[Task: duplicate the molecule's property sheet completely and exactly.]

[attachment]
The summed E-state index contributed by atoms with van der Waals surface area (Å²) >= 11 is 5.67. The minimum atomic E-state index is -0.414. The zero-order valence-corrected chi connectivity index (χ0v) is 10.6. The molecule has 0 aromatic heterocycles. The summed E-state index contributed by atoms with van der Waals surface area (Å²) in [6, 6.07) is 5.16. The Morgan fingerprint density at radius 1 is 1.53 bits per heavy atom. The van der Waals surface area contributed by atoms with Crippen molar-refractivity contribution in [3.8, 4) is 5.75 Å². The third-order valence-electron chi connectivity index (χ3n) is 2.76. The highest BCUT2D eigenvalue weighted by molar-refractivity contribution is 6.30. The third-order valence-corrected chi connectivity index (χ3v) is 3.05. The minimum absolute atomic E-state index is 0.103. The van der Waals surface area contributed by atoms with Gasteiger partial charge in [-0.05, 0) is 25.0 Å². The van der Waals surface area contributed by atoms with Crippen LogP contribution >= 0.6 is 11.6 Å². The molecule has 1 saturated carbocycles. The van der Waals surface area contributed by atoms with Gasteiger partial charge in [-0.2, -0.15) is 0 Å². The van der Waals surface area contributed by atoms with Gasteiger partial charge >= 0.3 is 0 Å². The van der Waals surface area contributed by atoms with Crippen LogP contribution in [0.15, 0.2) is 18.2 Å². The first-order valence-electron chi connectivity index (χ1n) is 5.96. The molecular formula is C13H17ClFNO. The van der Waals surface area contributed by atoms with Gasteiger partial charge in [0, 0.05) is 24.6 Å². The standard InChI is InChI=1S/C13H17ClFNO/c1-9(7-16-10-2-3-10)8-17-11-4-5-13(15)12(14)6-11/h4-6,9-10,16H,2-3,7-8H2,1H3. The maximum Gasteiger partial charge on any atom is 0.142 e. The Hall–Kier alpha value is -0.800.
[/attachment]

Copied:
The summed E-state index contributed by atoms with van der Waals surface area (Å²) >= 11 is 5.67. The minimum atomic E-state index is -0.414. The zero-order valence-corrected chi connectivity index (χ0v) is 10.6. The molecule has 0 aromatic heterocycles. The summed E-state index contributed by atoms with van der Waals surface area (Å²) in [6, 6.07) is 5.16. The Morgan fingerprint density at radius 1 is 1.53 bits per heavy atom. The van der Waals surface area contributed by atoms with Crippen molar-refractivity contribution in [3.8, 4) is 5.75 Å². The third-order valence-electron chi connectivity index (χ3n) is 2.76. The highest BCUT2D eigenvalue weighted by molar-refractivity contribution is 6.30. The third-order valence-corrected chi connectivity index (χ3v) is 3.05. The minimum absolute atomic E-state index is 0.103. The van der Waals surface area contributed by atoms with Gasteiger partial charge in [-0.05, 0) is 25.0 Å². The van der Waals surface area contributed by atoms with Crippen LogP contribution >= 0.6 is 11.6 Å². The molecule has 1 saturated carbocycles. The van der Waals surface area contributed by atoms with Gasteiger partial charge in [-0.2, -0.15) is 0 Å². The van der Waals surface area contributed by atoms with Gasteiger partial charge >= 0.3 is 0 Å². The van der Waals surface area contributed by atoms with Crippen LogP contribution in [0.15, 0.2) is 18.2 Å². The first-order valence-electron chi connectivity index (χ1n) is 5.96. The molecular formula is C13H17ClFNO. The van der Waals surface area contributed by atoms with Gasteiger partial charge in [0, 0.05) is 24.6 Å². The standard InChI is InChI=1S/C13H17ClFNO/c1-9(7-16-10-2-3-10)8-17-11-4-5-13(15)12(14)6-11/h4-6,9-10,16H,2-3,7-8H2,1H3. The maximum Gasteiger partial charge on any atom is 0.142 e. The Hall–Kier alpha value is -0.800.